13 Christ redeemed us from the curse of the Law, having become a curse for us—for it is written, “Cursed is everyone who hangs on a tree”— 14 in order that in Christ Jesus the blessing of Abraham might come to the Gentiles, so that we would receive the promise of the Spirit through faith. (Gal 3:13-14)

Christ having fulfilled the Law came to be their tree of life. The good news is the way is no longer blocked for any of us now and many have been partaking of Him since the first century. Pardon the juice dripping from my chin.

Jesus said to him, “I am the way, and the truth, and the life; no one comes to the Father but through Me. (John 14:6)

Adam had no dominion over his body, sin and death did. Why would any of us today believe the same lie he did that immortal life was automatically ours? How could our dead bodies rise out of the grave due to our own will or effort if even the aging process teaches us it’s hard to get out of bed? Instead, something is hidden in us separate from body and soul.

But if the Spirit of Him who raised Jesus from the dead dwells in you, He who raised Christ Jesus from the dead will also give life to your mortal bodies through His Spirit who dwells in you. (Ro 8:11)

God is Spirit and that Spirit is the only authority over death. Your soul has no authority and neither does your body. But you have something hidden in you that offers the hope of glory.

The church has become the steward and messanger of this good news “to make known what is the riches of the glory of this mystery among the Gentiles, which is Christ in you, the hope of glory.” (Col 1:27)

Abraham’s children have gone beyond those born of Jewish descent. The way of Life opened to the nations and the fulfillment of the curse’s removal prophesied in Revelation has taken place.

No one is complete or has dominion over death lest they be in Christ. And so, in the quest to be like God, the tree to choose is not what men of flesh can offer but what is offered through the life-giving spirit, Jesus Christ.

So also it is written, “The first man, Adam, became a living soul.” The last Adam became a life-giving spirit. (1 Cor 15:45)

So Jesus said to them, “Truly, truly, I say to you, unless you eat the flesh of the Son of Man and drink His blood, you have no life in yourselves. (John 6:53)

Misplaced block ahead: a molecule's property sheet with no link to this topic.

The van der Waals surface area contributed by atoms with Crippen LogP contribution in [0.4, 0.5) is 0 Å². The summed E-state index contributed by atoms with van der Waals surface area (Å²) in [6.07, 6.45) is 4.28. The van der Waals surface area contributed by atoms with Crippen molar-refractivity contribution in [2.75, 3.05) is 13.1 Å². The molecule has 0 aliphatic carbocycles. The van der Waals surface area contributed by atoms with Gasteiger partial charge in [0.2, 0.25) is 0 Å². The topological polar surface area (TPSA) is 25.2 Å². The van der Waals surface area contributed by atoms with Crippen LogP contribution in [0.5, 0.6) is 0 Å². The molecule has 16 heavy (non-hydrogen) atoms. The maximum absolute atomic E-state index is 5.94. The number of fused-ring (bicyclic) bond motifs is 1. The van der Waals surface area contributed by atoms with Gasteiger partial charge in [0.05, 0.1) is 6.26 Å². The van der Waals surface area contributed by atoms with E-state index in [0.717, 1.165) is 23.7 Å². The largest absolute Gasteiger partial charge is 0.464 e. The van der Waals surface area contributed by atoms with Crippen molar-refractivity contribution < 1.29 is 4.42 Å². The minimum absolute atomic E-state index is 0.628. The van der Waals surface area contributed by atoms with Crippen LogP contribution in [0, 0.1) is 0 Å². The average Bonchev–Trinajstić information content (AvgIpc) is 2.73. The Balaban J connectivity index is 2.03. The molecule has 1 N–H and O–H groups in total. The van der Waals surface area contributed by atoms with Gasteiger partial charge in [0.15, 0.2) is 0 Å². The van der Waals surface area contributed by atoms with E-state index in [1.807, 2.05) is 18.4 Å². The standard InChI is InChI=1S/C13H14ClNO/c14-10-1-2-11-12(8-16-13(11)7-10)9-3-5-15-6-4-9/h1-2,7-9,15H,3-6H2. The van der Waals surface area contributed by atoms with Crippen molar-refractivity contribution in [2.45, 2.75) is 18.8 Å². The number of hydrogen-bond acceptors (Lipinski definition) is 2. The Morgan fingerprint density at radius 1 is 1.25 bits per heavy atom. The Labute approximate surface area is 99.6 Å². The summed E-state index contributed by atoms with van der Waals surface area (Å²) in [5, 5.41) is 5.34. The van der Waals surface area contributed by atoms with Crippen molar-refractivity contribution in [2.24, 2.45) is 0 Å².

This is the bread which came down out of heaven; not as the fathers ate and died; he who eats this bread will live forever. (John 6:58)

It is the Spirit who gives life; the flesh profits nothing; the words that I have spoken to you are spirit and are life. (John 6:63)

As I complete my writing goal for this year, I’m also coming out of the closet with my conviction that all things have been fulfilled. The new creation is here and I do not look to the return of Christ to earth but rather my return to Him in heaven upon the shedding of this tent known as my corruptible flesh, the vessel which houses His eternal, incorruptible Spirit.

Therefore if anyone is in Christ, he is a new creature; the old things passed away; behold, new things have come. (2 Cor 5:17)

I am complete in Christ because I am a new creation. What better way to begin the new year than to “put on the new self, which in the likeness of God has been created in righteousness and holiness of the truth.” (Eph 4:24)

And it is my prayer that others who search to discern the hidden mysteries of God come to know the hidden manna who is the bread of Life now for our taking. For God has made all things new and is with mankind through the outpouring of His Spirit to both Jew and Gentile that we may KNOW God, for this means our everlasting life (John 17:3). Hallelujah, this is the day the Lord has made, let us rejoice and be glad in it!

17 He who has an ear, let him hear what the Spirit says to the churches. To him who overcomes, to him I will give some of the hidden manna, and I will give him a white stone, and a new name written on the stone which no one knows but he who receives it.’ (Rev 2:17)

And I write these things to make my joy complete. Happy new year!

May you walk in fulfillment and keep yourself in God’s love, Julie

December 22, 2012 Posted by | According to Scripture, Expressions | , , , , , , , , , | 1 Comment


%d bloggers like this: